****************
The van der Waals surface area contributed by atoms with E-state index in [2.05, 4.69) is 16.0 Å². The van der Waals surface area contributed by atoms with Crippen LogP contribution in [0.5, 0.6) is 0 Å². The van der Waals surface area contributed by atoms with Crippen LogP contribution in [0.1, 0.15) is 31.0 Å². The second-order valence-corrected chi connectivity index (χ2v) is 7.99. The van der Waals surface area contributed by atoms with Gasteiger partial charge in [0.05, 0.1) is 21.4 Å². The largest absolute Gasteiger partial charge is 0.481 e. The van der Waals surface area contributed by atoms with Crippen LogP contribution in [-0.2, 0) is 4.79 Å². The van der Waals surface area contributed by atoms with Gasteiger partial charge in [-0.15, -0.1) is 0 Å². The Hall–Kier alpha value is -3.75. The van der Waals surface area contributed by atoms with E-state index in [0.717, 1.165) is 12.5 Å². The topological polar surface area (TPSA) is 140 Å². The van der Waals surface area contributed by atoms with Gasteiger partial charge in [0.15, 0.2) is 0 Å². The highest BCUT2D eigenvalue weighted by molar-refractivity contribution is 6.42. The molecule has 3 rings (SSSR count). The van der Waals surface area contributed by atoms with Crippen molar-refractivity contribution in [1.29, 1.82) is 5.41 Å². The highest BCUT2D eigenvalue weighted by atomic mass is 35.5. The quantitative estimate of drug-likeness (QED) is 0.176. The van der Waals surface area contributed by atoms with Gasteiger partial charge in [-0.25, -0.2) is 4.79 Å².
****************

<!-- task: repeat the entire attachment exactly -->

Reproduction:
The van der Waals surface area contributed by atoms with E-state index in [2.05, 4.69) is 16.0 Å². The van der Waals surface area contributed by atoms with Crippen LogP contribution in [0.5, 0.6) is 0 Å². The van der Waals surface area contributed by atoms with Crippen LogP contribution in [0.1, 0.15) is 31.0 Å². The second-order valence-corrected chi connectivity index (χ2v) is 7.99. The van der Waals surface area contributed by atoms with Gasteiger partial charge in [0.05, 0.1) is 21.4 Å². The largest absolute Gasteiger partial charge is 0.481 e. The van der Waals surface area contributed by atoms with Crippen LogP contribution in [-0.2, 0) is 4.79 Å². The van der Waals surface area contributed by atoms with Gasteiger partial charge in [-0.15, -0.1) is 0 Å². The Hall–Kier alpha value is -3.75. The van der Waals surface area contributed by atoms with E-state index in [0.717, 1.165) is 12.5 Å². The topological polar surface area (TPSA) is 140 Å². The van der Waals surface area contributed by atoms with Gasteiger partial charge in [0.15, 0.2) is 0 Å². The highest BCUT2D eigenvalue weighted by molar-refractivity contribution is 6.42. The molecule has 3 rings (SSSR count). The van der Waals surface area contributed by atoms with Crippen molar-refractivity contribution in [1.29, 1.82) is 5.41 Å². The highest BCUT2D eigenvalue weighted by atomic mass is 35.5. The quantitative estimate of drug-likeness (QED) is 0.176. The van der Waals surface area contributed by atoms with Gasteiger partial charge in [-0.25, -0.2) is 4.79 Å².